I also thought I might have something to say remembering the good time my partner and I had last week reading about the fall of Richard Nixon, as I read to her passages from Hunter S. Thompson, The Great Shark Hunt: Strange Tales from a Strange Time, which she answered with passages from Katharine Graham, Personal History. Some of the agreements between these two authors were simply astounding.
I didn’t think that these thoughts would lead to an intelligent reply of the sort that Historiann’s excellent questions deserve, so I desisted. But, I was compelled to reply due to our exchange in response to post yesterday at Patriots and Peoples, The
True Story of Pocahontas.
The oral history rooted text on Pocahontas that I discuss briefly certainly merits some consideration as a novel approach to women’s biography. Pocahontas was central to the survival of the English in North America, or to the stories that render such survival predestined, yet very little is known of her life, and most of what is known fits Mark Twain’s observation:
“It ain’t what you don’t know that gets you into trouble. It’s what you know for sure that just ain’t so.”
Well I am certainly not an expert on biographies, but I would hazard to guess that the biggest problem with women’s biographies is that American women tend to be famous for either being saints or sinners. Americans glorify the lives of social reformers or authors that represent domestic, middle-class, “American” values-think Betsy Ross, Laura Ingalls Wilder, Harriet Beecher Stowe, Ida B. Wells, Rachel Carson, the Grimke sisters, while women outside this norm are equally famous for their delinquency, there’s neurotic wives of presidents, Mary Lincoln, prostitutes, Polly Adler, or just plain radicals like Margaret Sanger. Thus, biographers catering to general audiences in the United States are forced to address elementary and outdated madonna/whore complexes. Americans still seem to think that the choices of famous men are some how more grippingly complicated.
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Ooh ooh, biographers! You’ll have a bunch of biographers cornered? I have suggestions —- mainly as I need biographies but hate the thought of having to write them for myself.
Please have them write full-length scholarly biographies of: Ann Petry, Jessie Fauset, Zora Neale Hurston, Yolande Du Bois, oh, and Dorothy Parker, Anita Loos, Lois Weber … I have more.
And if any of them decide to write an umpteen-millionth biography of Virginia Woolf instead, please shoot them.
Mary makes a good point–for a Protestant country, the U.S. seems to have a raging Madonna/Whore complex.
Sis, I have to say that I’m surprised to hear that there has been no biography of Zora Neale Hurston–but it looks like there’s been only 1 major bio, in addition to a more recent lavishly illustrated authorized biography. Surely Parker has had a literary biography–no?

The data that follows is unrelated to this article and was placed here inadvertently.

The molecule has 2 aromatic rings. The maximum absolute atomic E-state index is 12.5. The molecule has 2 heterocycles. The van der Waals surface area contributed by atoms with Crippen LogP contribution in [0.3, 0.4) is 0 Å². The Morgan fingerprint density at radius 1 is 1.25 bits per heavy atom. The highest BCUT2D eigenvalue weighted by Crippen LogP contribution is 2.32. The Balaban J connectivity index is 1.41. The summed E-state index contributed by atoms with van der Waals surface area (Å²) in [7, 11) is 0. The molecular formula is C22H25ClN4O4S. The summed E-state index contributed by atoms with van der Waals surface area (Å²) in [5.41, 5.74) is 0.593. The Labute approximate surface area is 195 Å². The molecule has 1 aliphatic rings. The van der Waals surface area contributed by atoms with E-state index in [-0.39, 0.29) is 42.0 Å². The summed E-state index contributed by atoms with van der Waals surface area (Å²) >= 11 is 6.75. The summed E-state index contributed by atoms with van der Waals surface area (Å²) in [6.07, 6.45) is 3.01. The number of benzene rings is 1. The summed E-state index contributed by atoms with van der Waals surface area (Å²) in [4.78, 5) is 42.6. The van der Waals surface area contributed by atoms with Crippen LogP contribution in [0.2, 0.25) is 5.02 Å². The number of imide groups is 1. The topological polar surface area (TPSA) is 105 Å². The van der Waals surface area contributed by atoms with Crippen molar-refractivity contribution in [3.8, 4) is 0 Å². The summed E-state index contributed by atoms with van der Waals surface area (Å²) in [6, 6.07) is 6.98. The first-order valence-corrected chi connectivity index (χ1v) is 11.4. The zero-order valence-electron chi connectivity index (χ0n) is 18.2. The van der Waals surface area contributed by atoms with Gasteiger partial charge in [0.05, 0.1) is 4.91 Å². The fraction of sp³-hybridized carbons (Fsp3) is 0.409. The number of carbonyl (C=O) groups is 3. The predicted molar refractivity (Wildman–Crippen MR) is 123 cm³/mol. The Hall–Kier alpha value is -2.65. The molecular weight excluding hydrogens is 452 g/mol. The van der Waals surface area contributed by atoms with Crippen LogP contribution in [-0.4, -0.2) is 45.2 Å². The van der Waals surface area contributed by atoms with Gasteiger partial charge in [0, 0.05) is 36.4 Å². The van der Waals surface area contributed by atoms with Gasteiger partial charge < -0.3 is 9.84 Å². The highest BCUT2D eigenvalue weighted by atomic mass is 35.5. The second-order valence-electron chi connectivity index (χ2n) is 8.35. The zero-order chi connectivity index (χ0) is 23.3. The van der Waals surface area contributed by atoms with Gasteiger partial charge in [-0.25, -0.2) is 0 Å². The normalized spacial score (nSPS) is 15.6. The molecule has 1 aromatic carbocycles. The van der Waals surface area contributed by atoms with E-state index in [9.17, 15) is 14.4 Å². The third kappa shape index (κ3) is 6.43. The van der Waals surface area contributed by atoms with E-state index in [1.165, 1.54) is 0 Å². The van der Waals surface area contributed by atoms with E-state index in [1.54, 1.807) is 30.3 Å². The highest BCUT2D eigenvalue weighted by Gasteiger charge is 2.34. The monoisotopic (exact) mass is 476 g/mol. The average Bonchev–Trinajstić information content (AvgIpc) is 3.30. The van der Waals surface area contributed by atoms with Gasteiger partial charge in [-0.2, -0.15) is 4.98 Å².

I wonder if we need to consider the sub-genres of biography here–literary biographies presuppose that an author wrote some pretty terrific or important things, a supposition that works very well with a feminist viewpoint. I can think of a number of great feminist literary biographies–Diane Wood Middlebrook’s now 15-year old book on Anne Sexton, for example. As Mary suggests, the conventions of American historical biography may force its women subjects into a narrower range of possibilities. (Is American historical biography in the main political biography, and therefore it’s harder to see women as the subjects? Even great recent feminist biographies like Nell Painter’s Sojourner Truth fits into the category of a political biography, as does the Mankiller bio and some of the recent Pocahontas stuff that James mentions.)
Okay, I don’t have much to say on the discussion about biography and women’s history, but I thought this was as good a place as any to note that one historically important female judicial figure got TOTALLY disrespected during the Republican debates last night.
All four candidates summarily dismissed Sandra Day O’Conner’s appointment as unworthy, due to her not being fervantly pro-life in her rulings. They didn’t even bother to add a perfunctory, “but she was an important, respected legal figure and a pathbreaker for women.”
Do they KNOW that O’Connor graduated second in her law class only to former Chief Justice Rehnquist, and while he had a choice of plum jobs as a young attorney, her only employment opportunities were secretarial? I’ll bet she could kick these losers’ asses in any courtroom.